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Palakkad (or Palghat) Gap

Palakkad (or to call it by it’s previous name, Palghat) is a small (by Indian standards!) town in Kerala, close to the state’s border with Tamil Nadu. This town, famous for its banana chips, also gives its name to one of the more curious features of India’s geographical landscape.

The Western Ghats is a mountain chain that runs for 1,600 kilometres in an almost unbroken line all along the west coast of India. I say, almost, because just outside Palakkad, this range suddenly disappears, to be replaced by what is called the Palakkad gap. At an average elevation of just 140 metres, this gap with a width of around 25 kilometres is really not high enough to be called a pass.

And it’s not that this is pretty much the only such gap in the Western Ghats that makes it a curiosity. It’s also the fact that the gap appears at the very place where this 1,000 mile long chain has its highest peaks. About 80 kilometres to the north of the gap is the 2,637 metre (8,652 feet) high Doddabetta peak. And roughly a similar distance to the south is Annamudi peak. At 2,695 metres (8,842 feet) above sea level, this is the highest peak in India outside of the mighty Himalaya range in the north.

For a very long time, this gap was almost the only way in and out of the state of Kerala by land for the majority of the country. People in the extreme south of the state could travel to the neighbouring state of Tamil Nadu around the beginning (or end) of the ghats. While people towards the north could travel onwards to Mangalore and Mumbai along the narrow strip of land between the mountains and the Arabian Sea.

The opening up of the Konkan railway in the 1990s has opened up another rail link to the state, but the Palakkad gap continues to be the main channel for the majority of road and rail traffic to enter and exit the state.

I have crossed this gap numerous times (by rail and road), but always in the middle of the night. However, a change in circumstances during my most recent trip to Kerala meant that I had to reschedule my train journey out of Kerala from the original night train to a day train. And this meant that I was finally able to see this curious (and magnificient) sight by the light of day.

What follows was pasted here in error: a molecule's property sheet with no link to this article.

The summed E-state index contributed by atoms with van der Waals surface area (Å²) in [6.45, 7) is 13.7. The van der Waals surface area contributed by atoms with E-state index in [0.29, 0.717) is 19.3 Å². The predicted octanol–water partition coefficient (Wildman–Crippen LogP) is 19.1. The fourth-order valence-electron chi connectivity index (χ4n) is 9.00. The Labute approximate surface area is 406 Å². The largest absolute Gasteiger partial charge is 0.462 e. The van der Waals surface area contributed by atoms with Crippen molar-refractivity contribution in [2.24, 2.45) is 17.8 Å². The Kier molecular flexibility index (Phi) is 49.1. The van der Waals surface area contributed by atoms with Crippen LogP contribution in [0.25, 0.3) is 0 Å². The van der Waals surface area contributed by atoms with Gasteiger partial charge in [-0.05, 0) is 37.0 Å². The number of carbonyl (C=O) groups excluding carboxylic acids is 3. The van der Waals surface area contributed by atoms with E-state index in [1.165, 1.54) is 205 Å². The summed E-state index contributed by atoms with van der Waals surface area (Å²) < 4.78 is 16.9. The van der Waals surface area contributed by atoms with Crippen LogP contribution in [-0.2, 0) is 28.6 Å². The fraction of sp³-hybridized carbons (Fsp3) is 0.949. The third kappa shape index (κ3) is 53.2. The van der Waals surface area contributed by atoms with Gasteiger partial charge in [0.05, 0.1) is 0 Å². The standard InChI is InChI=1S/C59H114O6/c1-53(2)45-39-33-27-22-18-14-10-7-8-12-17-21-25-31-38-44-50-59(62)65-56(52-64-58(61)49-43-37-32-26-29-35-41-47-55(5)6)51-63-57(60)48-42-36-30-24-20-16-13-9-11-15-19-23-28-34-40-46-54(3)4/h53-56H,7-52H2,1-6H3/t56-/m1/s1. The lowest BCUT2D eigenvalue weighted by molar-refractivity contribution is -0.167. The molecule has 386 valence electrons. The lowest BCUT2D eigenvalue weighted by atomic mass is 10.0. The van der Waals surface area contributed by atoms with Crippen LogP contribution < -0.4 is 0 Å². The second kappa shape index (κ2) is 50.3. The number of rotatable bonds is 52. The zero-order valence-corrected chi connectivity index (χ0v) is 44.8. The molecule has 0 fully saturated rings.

A few pictures below. Not the best as these were taken from a moving train, but hopefully it gives a sense of the landscape.

Palakkad Gap 1
Palakkad Gap – looking north
Palakkad Gap 2
The lush landscape of Palakkad Gap

The Dreaded Weekend emails

There was an article in the WSJ recently about the impact of sending emails on weekends to employees health. Many of us in corporate jobs would know the experience – receiving emails from your bosses, senior executives outside of working hours – which compel us to stop doing whatever we were at that time (or planning to) to get to work and reply to the email.

The problem has now become even more severe because we are constantly connected. Our personal and professional communication device is now one and the same. Even if one tries to, it is very difficult to completely eliminate checking in (or being made aware of) a message or email that has arrived in your work channel. And it takes an extremely strong-willed employee to say that I am not going to pay any attention to it.

But most employees aren’t like that. And therefore, in my opinion, leaders should ensure that they are not sending any emails out outside of normal working hours. Such behaviour is observed and will soon become the norm. The article spoke about an email tool developed by an organisation that diverts messages sent after a certain time to a queue and only releases it to the recipient’s inboxes at a more suitable time. I believe this should be adopted by all organisations. This way, people who like to work outside of the usual working hours can still do so as usual, knowing that any emails sent to team members are not going to interfere with their personal lives.

I believe that this also raises questions that organisations would find themselves grappling with more and more. With the inexorable rise of ‘gig’ economy workers and remote working, organisations are going to necessarily have to work with people remotely and working different hours to the standard ‘9-to-5’. It’s going to be vitally important that organisations are prepared with processes and policies to ensure maximum productivity from their globally distributed workforce.